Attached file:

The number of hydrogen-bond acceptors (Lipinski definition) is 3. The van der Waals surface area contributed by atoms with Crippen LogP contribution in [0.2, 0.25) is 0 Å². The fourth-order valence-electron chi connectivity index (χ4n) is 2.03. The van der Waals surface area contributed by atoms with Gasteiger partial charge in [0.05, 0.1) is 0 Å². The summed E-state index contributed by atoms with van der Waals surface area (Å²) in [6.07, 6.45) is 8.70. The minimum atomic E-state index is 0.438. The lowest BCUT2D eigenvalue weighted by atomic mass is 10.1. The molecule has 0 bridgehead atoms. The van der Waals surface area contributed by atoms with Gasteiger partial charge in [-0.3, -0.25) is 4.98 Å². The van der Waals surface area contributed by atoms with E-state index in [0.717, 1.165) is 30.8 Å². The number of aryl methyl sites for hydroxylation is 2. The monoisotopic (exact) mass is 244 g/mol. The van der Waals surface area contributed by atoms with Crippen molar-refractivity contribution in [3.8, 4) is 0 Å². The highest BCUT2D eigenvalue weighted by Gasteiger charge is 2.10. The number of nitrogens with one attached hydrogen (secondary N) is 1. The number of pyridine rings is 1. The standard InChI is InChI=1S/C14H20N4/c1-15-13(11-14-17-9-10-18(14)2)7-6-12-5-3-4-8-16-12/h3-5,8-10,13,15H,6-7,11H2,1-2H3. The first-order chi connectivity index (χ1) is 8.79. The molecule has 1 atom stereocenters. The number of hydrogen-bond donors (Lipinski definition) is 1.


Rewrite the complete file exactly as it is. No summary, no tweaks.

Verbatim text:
The number of hydrogen-bond acceptors (Lipinski definition) is 3. The van der Waals surface area contributed by atoms with Crippen LogP contribution in [0.2, 0.25) is 0 Å². The fourth-order valence-electron chi connectivity index (χ4n) is 2.03. The van der Waals surface area contributed by atoms with Gasteiger partial charge in [0.05, 0.1) is 0 Å². The summed E-state index contributed by atoms with van der Waals surface area (Å²) in [6.07, 6.45) is 8.70. The minimum atomic E-state index is 0.438. The lowest BCUT2D eigenvalue weighted by atomic mass is 10.1. The molecule has 0 bridgehead atoms. The van der Waals surface area contributed by atoms with Gasteiger partial charge in [-0.3, -0.25) is 4.98 Å². The van der Waals surface area contributed by atoms with E-state index in [0.717, 1.165) is 30.8 Å². The number of aryl methyl sites for hydroxylation is 2. The monoisotopic (exact) mass is 244 g/mol. The van der Waals surface area contributed by atoms with Crippen molar-refractivity contribution in [3.8, 4) is 0 Å². The highest BCUT2D eigenvalue weighted by Gasteiger charge is 2.10. The number of nitrogens with one attached hydrogen (secondary N) is 1. The number of pyridine rings is 1. The standard InChI is InChI=1S/C14H20N4/c1-15-13(11-14-17-9-10-18(14)2)7-6-12-5-3-4-8-16-12/h3-5,8-10,13,15H,6-7,11H2,1-2H3. The first-order chi connectivity index (χ1) is 8.79. The molecule has 1 atom stereocenters. The number of hydrogen-bond donors (Lipinski definition) is 1.